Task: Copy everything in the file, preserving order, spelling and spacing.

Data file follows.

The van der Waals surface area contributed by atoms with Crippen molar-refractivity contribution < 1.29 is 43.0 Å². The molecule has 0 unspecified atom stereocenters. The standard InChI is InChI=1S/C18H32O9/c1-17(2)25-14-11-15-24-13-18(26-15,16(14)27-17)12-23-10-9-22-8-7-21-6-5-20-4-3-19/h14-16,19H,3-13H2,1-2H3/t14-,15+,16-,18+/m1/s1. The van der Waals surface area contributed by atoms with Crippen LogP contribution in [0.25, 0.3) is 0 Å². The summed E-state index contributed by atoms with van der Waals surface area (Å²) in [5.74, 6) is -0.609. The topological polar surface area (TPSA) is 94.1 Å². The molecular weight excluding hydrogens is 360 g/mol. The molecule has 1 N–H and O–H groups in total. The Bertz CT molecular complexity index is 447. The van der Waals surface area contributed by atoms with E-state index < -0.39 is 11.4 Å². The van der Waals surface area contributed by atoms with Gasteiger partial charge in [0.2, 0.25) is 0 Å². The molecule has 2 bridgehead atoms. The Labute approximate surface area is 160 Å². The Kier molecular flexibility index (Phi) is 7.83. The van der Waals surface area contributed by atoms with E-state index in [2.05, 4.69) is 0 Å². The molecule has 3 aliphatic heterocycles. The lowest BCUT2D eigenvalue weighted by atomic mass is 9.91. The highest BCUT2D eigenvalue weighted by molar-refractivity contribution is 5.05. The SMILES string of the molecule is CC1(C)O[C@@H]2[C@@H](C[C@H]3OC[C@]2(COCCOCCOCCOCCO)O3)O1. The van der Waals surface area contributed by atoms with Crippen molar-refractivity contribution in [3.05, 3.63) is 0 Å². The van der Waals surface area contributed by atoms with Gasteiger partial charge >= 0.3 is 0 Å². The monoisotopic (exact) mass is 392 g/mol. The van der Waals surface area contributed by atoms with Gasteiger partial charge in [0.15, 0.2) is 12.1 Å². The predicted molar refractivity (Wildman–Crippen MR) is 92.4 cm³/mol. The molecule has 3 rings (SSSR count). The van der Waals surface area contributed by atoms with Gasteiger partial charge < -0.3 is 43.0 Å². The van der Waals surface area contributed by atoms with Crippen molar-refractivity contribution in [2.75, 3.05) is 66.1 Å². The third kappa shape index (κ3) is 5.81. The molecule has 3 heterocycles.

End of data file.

The van der Waals surface area contributed by atoms with Crippen molar-refractivity contribution < 1.29 is 43.0 Å². The molecule has 0 unspecified atom stereocenters. The standard InChI is InChI=1S/C18H32O9/c1-17(2)25-14-11-15-24-13-18(26-15,16(14)27-17)12-23-10-9-22-8-7-21-6-5-20-4-3-19/h14-16,19H,3-13H2,1-2H3/t14-,15+,16-,18+/m1/s1. The van der Waals surface area contributed by atoms with Crippen LogP contribution in [0.25, 0.3) is 0 Å². The summed E-state index contributed by atoms with van der Waals surface area (Å²) in [5.74, 6) is -0.609. The topological polar surface area (TPSA) is 94.1 Å². The molecular weight excluding hydrogens is 360 g/mol. The molecule has 1 N–H and O–H groups in total. The Bertz CT molecular complexity index is 447. The van der Waals surface area contributed by atoms with E-state index < -0.39 is 11.4 Å². The van der Waals surface area contributed by atoms with Gasteiger partial charge in [0.2, 0.25) is 0 Å². The molecule has 2 bridgehead atoms. The Labute approximate surface area is 160 Å². The Kier molecular flexibility index (Phi) is 7.83. The van der Waals surface area contributed by atoms with E-state index in [2.05, 4.69) is 0 Å². The molecule has 3 aliphatic heterocycles. The lowest BCUT2D eigenvalue weighted by atomic mass is 9.91. The highest BCUT2D eigenvalue weighted by molar-refractivity contribution is 5.05. The SMILES string of the molecule is CC1(C)O[C@@H]2[C@@H](C[C@H]3OC[C@]2(COCCOCCOCCOCCO)O3)O1. The van der Waals surface area contributed by atoms with Crippen molar-refractivity contribution in [3.05, 3.63) is 0 Å². The van der Waals surface area contributed by atoms with Gasteiger partial charge >= 0.3 is 0 Å². The monoisotopic (exact) mass is 392 g/mol. The van der Waals surface area contributed by atoms with Gasteiger partial charge in [0.15, 0.2) is 12.1 Å². The predicted molar refractivity (Wildman–Crippen MR) is 92.4 cm³/mol. The molecule has 3 rings (SSSR count). The van der Waals surface area contributed by atoms with Gasteiger partial charge < -0.3 is 43.0 Å². The van der Waals surface area contributed by atoms with Crippen molar-refractivity contribution in [2.75, 3.05) is 66.1 Å². The third kappa shape index (κ3) is 5.81. The molecule has 3 heterocycles.